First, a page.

06/05/16 - 12:45
Apeldoorn - Apeldoorn
Giro d'Italia • Stage1

Apeldoorn - Apeldoorn

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That clearly meant a lot to Tom Dumoulin, who won by the slenderest of margins but did so in style. It's also Giant-Alpecin's first win of the season.


It's official: Michael Hepburn crosses the line in 19th place so Tom Dumoulin has won this opening time trial and will wear the maglia rosa tonight.


Here comes Spartacus.... and it's eighth place, 14 seconds down on Dumoulin, who looks all but guaranteed of winning today.


Kung, who was one second behind at the halfway point, is 16 seconds down at the finish. Had he not crashed, he'd be our winner today...


Nibali crosses the line 19 seconds down on Dumoulin - a solid effort for the overall race favourite.


Cancellara eight seconds down at the intermediate check, so the pink dream is not to be for the ill veteran.


CRASH: Stefan Kung of BMC overcooks a bend and slams into the barriers. He needs a bike change... terrible luck for the Swiss, who was riding solidly before that. What's more, he has a nasty graze on his backside now.


Can anyone beat that man Dumoulin today?


Nibali was seven seconds down at the halfway check.


And here's the last man to start of the day, Matthew Hepburn of Orica-GreenEdge.


Fabian Cancellara is the penultimate man to roll down the ramp. He says he's ill, but can the Trek-Segafredo veteran spring a surprise today and steal it from Dumoulin?


Valverde was eight seconds down at the intermediate check but he comes home 24 seconds down at the finish - but 16 seconds ahead of Landa. Majka is somewhere in between...


Best new time for Tom Dumoulin (Giant-Alpecin) - but only just! In fact, to the second it's the same as Primoz Roglic, but the Dutchman must have edged it because he's into the lead.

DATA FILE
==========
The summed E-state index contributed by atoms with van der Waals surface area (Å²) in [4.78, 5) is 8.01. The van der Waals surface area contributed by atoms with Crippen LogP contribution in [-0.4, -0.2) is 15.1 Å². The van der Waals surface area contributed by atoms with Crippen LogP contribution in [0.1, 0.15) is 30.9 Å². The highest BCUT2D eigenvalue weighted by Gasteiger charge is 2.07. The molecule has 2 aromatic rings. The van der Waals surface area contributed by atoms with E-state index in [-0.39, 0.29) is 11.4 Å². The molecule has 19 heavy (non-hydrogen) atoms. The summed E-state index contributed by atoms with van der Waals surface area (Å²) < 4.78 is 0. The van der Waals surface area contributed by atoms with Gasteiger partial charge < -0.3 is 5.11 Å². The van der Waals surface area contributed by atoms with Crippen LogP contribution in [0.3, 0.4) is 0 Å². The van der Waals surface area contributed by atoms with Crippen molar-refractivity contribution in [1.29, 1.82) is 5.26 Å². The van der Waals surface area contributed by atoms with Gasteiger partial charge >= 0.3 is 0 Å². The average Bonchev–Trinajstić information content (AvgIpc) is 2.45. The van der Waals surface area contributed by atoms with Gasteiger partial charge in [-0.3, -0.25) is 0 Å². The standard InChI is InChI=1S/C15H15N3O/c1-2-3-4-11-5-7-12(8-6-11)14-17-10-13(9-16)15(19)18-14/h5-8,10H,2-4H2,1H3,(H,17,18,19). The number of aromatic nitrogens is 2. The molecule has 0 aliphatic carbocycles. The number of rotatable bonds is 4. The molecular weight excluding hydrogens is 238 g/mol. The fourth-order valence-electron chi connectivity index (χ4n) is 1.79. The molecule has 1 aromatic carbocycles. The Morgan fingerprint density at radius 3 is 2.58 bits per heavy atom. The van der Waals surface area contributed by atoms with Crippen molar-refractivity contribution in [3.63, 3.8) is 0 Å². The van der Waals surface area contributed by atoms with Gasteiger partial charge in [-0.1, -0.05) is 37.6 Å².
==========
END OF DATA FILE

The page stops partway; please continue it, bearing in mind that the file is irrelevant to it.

Mikel Landa is 40 seconds down at the finish. But this was never going to be his day.


The hot race favourite Vincenzo Nibali (Astana) is on course now. He won the Giro in 2013 and finished second and third in his previous two efforts. He won't be in pink today, but he'll settle for nothing less than pink three weeks later in Turin.


Out of the velodrome zips Rigoberto Uran of Cannondale. The Colombian won the Giro time trial in Barolo a few years ago and will look to start his race solidly today.


BOOM: Best intermediate time for Tom Dumoulin, who shaves two seconds off Tim Wellens' effort at the 4.8km mark.


Bob Jungels comes home 13 seconds down on Roglic and two seconds slower than team-mate Kittel.


Rafal Majka of Poland is next to roll down the ramp. Like Landa, he'll come alive in the mountains and he's Tinkoff's main man in the absense of defending champion Alberto Contador.


And now it's Alejandro Valverde, who is making his debut in the Giro aged 36! Should the Movistar veteran be in pink in Turin he'll be the oldest winner in the race's history.


A huge roar from the crowd for today's favourite, Tom Dumoulin, who's gunning for the maglia rosa on home soil. The Dutchman will hope to win Giant-Alpecin's first race of the season today.


So, we're onto the big guns now as Mikel Landa rolls down the ramp to get his first Grand Tour for Team Sky under way. Time trials are not really the Spaniard's thing so it will be damage limitation today.


Esteban Chaves (Orica-GreenEdge) - the revelation of last year's Vuelta - is on course, as is Luxembourg champion Bob Jungels (Etixx).